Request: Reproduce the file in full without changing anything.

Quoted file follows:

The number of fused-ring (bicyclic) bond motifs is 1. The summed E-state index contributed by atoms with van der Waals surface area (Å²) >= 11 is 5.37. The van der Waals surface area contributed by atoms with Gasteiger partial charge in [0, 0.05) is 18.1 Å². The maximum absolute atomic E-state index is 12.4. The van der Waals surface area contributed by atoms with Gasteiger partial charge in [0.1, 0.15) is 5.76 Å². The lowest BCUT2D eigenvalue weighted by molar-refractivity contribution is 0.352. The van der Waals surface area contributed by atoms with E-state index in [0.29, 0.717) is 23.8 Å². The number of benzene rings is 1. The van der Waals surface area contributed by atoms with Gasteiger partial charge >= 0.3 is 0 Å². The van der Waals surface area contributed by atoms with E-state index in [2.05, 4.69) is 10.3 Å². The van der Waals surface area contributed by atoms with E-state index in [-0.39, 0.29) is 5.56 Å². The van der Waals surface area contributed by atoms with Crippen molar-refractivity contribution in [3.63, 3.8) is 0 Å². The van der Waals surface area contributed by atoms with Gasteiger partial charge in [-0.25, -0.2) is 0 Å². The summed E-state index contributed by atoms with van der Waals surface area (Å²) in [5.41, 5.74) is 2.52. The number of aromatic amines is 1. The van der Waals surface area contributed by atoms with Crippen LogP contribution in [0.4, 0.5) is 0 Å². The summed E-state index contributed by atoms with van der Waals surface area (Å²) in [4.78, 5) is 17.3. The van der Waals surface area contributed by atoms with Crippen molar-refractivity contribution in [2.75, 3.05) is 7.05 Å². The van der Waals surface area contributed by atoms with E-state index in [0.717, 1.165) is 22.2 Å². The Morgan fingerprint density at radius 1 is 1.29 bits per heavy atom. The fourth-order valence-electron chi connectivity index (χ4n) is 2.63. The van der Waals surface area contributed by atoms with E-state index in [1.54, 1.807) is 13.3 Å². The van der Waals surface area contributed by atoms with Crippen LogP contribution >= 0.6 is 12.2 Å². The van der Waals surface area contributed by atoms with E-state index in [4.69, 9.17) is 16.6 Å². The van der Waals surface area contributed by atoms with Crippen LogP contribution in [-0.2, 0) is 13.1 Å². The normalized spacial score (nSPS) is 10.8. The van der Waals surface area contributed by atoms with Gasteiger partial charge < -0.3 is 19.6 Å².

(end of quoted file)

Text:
The number of fused-ring (bicyclic) bond motifs is 1. The summed E-state index contributed by atoms with van der Waals surface area (Å²) >= 11 is 5.37. The van der Waals surface area contributed by atoms with Gasteiger partial charge in [0, 0.05) is 18.1 Å². The maximum absolute atomic E-state index is 12.4. The van der Waals surface area contributed by atoms with Gasteiger partial charge in [0.1, 0.15) is 5.76 Å². The lowest BCUT2D eigenvalue weighted by molar-refractivity contribution is 0.352. The van der Waals surface area contributed by atoms with E-state index in [0.29, 0.717) is 23.8 Å². The number of benzene rings is 1. The van der Waals surface area contributed by atoms with Gasteiger partial charge >= 0.3 is 0 Å². The van der Waals surface area contributed by atoms with E-state index in [2.05, 4.69) is 10.3 Å². The van der Waals surface area contributed by atoms with E-state index in [-0.39, 0.29) is 5.56 Å². The van der Waals surface area contributed by atoms with Crippen molar-refractivity contribution in [3.63, 3.8) is 0 Å². The van der Waals surface area contributed by atoms with Gasteiger partial charge in [-0.25, -0.2) is 0 Å². The summed E-state index contributed by atoms with van der Waals surface area (Å²) in [5.41, 5.74) is 2.52. The number of aromatic amines is 1. The van der Waals surface area contributed by atoms with Crippen LogP contribution in [0.4, 0.5) is 0 Å². The summed E-state index contributed by atoms with van der Waals surface area (Å²) in [4.78, 5) is 17.3. The van der Waals surface area contributed by atoms with Crippen molar-refractivity contribution in [2.75, 3.05) is 7.05 Å². The van der Waals surface area contributed by atoms with E-state index in [0.717, 1.165) is 22.2 Å². The Morgan fingerprint density at radius 1 is 1.29 bits per heavy atom. The fourth-order valence-electron chi connectivity index (χ4n) is 2.63. The van der Waals surface area contributed by atoms with E-state index in [1.54, 1.807) is 13.3 Å². The van der Waals surface area contributed by atoms with Crippen LogP contribution >= 0.6 is 12.2 Å². The van der Waals surface area contributed by atoms with E-state index in [4.69, 9.17) is 16.6 Å². The van der Waals surface area contributed by atoms with Crippen LogP contribution in [-0.2, 0) is 13.1 Å². The normalized spacial score (nSPS) is 10.8. The van der Waals surface area contributed by atoms with Gasteiger partial charge < -0.3 is 19.6 Å².